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I have to administrate a bunch of linux machines (server and clients) with different distributions. We want to use docker in the future, so it may be, that there would be more different distris in the future. I have tried to automate adding and removing self-signed ca .pem files and noticed, that sometimes the .pem files reside in /etc/ssl/certs (debian), sometimes it reside in /usr/share/pki/trust or /etc/pki/trust (opensuse) and sometimes those dirs are empty or not existing.

Is there a common way or a command to add/remove ca-certificates on linux to the "official" openssl stack on a machine? If not, how can I find out the right place for ca-certificates or where (in which config-file) is the folder defined for openssl?

I know that this is only half of the route because some applications are using their own private ca-stack (curl?) but it helps a lot to have the self-signed ca-cert in a well known place.

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Is there a common way or a command to add/remove ca-certificates on linux to the "official" openssl stack on a machine?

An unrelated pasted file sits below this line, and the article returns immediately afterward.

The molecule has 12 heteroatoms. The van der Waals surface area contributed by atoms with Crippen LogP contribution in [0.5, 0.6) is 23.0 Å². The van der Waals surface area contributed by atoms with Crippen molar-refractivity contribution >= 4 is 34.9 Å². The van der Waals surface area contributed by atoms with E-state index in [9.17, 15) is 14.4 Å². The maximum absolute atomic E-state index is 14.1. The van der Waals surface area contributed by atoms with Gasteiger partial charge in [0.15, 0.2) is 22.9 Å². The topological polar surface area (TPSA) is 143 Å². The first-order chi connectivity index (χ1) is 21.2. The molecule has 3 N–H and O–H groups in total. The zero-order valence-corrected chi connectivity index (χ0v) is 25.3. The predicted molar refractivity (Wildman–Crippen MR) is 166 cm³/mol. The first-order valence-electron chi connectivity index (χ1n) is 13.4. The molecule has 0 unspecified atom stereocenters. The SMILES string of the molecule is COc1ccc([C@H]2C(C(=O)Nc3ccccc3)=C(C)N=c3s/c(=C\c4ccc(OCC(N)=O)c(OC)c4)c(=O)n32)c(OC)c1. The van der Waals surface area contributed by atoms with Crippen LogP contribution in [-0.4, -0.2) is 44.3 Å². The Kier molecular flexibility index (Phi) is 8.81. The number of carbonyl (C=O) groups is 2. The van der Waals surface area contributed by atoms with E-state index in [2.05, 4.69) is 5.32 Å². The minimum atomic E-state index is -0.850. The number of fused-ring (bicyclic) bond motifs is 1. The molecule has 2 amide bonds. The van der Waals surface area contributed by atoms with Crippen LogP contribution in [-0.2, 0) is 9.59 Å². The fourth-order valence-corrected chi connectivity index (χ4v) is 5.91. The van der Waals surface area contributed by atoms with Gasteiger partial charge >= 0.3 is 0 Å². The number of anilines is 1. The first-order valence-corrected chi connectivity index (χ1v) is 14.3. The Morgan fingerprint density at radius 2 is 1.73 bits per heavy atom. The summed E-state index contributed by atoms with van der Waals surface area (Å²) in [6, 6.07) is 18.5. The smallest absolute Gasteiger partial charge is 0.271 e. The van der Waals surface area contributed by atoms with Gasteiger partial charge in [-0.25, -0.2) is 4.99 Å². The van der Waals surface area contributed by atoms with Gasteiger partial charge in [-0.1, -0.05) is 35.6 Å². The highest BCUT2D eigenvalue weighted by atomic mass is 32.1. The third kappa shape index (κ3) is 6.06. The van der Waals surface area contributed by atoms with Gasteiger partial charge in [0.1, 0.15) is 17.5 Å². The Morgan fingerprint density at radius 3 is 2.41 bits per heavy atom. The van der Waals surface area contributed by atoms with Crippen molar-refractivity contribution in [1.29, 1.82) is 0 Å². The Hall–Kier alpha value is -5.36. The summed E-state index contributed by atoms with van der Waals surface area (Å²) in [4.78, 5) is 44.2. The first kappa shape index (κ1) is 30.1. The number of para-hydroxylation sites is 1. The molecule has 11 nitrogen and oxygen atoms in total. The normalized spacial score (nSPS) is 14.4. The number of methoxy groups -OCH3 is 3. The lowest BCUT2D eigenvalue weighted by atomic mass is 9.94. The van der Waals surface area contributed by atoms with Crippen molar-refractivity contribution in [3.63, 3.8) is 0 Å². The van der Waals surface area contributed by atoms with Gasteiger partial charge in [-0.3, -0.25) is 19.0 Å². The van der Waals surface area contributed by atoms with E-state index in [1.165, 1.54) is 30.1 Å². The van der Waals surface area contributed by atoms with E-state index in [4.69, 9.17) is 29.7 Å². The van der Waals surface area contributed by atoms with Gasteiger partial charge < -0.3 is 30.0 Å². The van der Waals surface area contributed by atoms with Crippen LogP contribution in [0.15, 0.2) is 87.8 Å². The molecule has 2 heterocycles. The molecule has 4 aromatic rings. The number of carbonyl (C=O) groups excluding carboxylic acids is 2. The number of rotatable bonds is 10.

I can't find a proper duplicate but this has been answered before and the answer is:

No, distro's use different locations for openssl and after adding a CA certificate to openssl's CA collection, you still have to provide for applications that don't use openssl as a crypto library, but which use for instance Mozilla's NSS or GNU TLS, or Java applications that use a vault format.

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  • This is not the Answer I hoped for but it seems indeed that one of the pillows of internet security is secured by obscurity. The problem with NSS, GNU TLS and Java could be solved by calling the update-ca-certificate tool on many distributions but even this tool has not a standard behavior on different Distributions. Now it make sense to that firefox et al. uses their own set of ca-certificates. – user762353 May 6 '16 at 10:36
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From http://gagravarr.org/writing/openssl-certs/others.shtml#ca-openssl

Another way to check On most OpenSSL builds, if you run the command openssl version -d it will report the directory used, eg OPENSSLDIR: "/usr/lib/ssl" (directory is /usr/lib/ssl). On some systems (eg Ubuntu), the path given from this will contain a symlink to the real certificates store elsewhere on the system, so you might want to double-check!

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  • No, this command will return the basefolder used by openssl; On opensuse e.g. it will return /etc/ssl, the certificates used by openssl are in /etc/ssl/certs which is linked to /var/lib/ca-certificates/pem. And those folder is filled by update-ca-certificate.But the source ca-certificate used by update-ca-certificate (and some clients like google-chrome) is /usr/share/pki/trust – user762353 May 4 '16 at 11:10

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